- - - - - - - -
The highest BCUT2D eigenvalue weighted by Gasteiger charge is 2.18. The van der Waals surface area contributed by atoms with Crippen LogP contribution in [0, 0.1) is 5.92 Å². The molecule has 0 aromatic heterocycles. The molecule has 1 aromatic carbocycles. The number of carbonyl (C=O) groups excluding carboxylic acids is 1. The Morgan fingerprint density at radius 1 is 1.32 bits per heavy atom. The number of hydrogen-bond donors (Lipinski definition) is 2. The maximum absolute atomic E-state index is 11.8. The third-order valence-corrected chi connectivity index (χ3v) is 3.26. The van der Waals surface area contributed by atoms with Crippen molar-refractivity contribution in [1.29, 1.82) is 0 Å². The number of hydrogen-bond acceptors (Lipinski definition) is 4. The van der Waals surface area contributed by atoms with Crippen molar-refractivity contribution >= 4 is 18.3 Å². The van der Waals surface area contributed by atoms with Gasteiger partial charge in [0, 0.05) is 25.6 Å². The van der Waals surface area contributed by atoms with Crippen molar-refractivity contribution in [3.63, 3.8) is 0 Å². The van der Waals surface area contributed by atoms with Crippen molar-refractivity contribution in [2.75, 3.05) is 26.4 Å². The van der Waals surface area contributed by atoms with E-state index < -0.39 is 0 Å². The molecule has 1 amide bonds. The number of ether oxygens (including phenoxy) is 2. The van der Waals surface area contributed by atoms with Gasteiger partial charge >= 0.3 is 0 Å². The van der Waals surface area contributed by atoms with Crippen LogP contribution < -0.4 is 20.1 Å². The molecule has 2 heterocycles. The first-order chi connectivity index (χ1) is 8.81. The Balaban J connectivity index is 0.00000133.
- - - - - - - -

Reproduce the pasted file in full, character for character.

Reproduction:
The highest BCUT2D eigenvalue weighted by Gasteiger charge is 2.18. The van der Waals surface area contributed by atoms with Crippen LogP contribution in [0, 0.1) is 5.92 Å². The molecule has 0 aromatic heterocycles. The molecule has 1 aromatic carbocycles. The number of carbonyl (C=O) groups excluding carboxylic acids is 1. The Morgan fingerprint density at radius 1 is 1.32 bits per heavy atom. The number of hydrogen-bond donors (Lipinski definition) is 2. The maximum absolute atomic E-state index is 11.8. The third-order valence-corrected chi connectivity index (χ3v) is 3.26. The van der Waals surface area contributed by atoms with Crippen molar-refractivity contribution in [1.29, 1.82) is 0 Å². The number of hydrogen-bond acceptors (Lipinski definition) is 4. The van der Waals surface area contributed by atoms with Crippen molar-refractivity contribution >= 4 is 18.3 Å². The van der Waals surface area contributed by atoms with Gasteiger partial charge in [0, 0.05) is 25.6 Å². The van der Waals surface area contributed by atoms with Crippen molar-refractivity contribution in [3.63, 3.8) is 0 Å². The van der Waals surface area contributed by atoms with Crippen molar-refractivity contribution in [2.75, 3.05) is 26.4 Å². The van der Waals surface area contributed by atoms with E-state index < -0.39 is 0 Å². The molecule has 1 amide bonds. The number of ether oxygens (including phenoxy) is 2. The van der Waals surface area contributed by atoms with Gasteiger partial charge >= 0.3 is 0 Å². The van der Waals surface area contributed by atoms with Crippen LogP contribution < -0.4 is 20.1 Å². The molecule has 2 heterocycles. The first-order chi connectivity index (χ1) is 8.81. The Balaban J connectivity index is 0.00000133.